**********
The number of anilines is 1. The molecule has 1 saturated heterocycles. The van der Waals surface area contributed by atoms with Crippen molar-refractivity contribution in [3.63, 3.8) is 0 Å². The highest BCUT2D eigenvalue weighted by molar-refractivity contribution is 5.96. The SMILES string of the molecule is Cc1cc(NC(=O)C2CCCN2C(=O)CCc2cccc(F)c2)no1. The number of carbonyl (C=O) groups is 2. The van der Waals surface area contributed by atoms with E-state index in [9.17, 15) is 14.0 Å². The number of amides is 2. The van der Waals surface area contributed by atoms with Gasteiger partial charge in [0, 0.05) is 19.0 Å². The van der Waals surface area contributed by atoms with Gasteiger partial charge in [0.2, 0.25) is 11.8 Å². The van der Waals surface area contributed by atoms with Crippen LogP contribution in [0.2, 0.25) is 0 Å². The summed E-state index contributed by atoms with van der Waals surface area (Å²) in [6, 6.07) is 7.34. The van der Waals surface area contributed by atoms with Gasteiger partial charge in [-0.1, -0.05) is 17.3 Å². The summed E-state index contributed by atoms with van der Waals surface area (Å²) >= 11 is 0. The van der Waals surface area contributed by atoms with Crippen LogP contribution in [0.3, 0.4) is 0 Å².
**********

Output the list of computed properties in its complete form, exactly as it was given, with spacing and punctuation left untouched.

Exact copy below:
The number of anilines is 1. The molecule has 1 saturated heterocycles. The van der Waals surface area contributed by atoms with Crippen molar-refractivity contribution in [3.63, 3.8) is 0 Å². The highest BCUT2D eigenvalue weighted by molar-refractivity contribution is 5.96. The SMILES string of the molecule is Cc1cc(NC(=O)C2CCCN2C(=O)CCc2cccc(F)c2)no1. The number of carbonyl (C=O) groups is 2. The van der Waals surface area contributed by atoms with E-state index in [9.17, 15) is 14.0 Å². The number of amides is 2. The van der Waals surface area contributed by atoms with Gasteiger partial charge in [0, 0.05) is 19.0 Å². The van der Waals surface area contributed by atoms with Gasteiger partial charge in [0.2, 0.25) is 11.8 Å². The van der Waals surface area contributed by atoms with Crippen LogP contribution in [0.2, 0.25) is 0 Å². The summed E-state index contributed by atoms with van der Waals surface area (Å²) in [6, 6.07) is 7.34. The van der Waals surface area contributed by atoms with Gasteiger partial charge in [-0.1, -0.05) is 17.3 Å². The summed E-state index contributed by atoms with van der Waals surface area (Å²) >= 11 is 0. The van der Waals surface area contributed by atoms with Crippen LogP contribution in [0.3, 0.4) is 0 Å².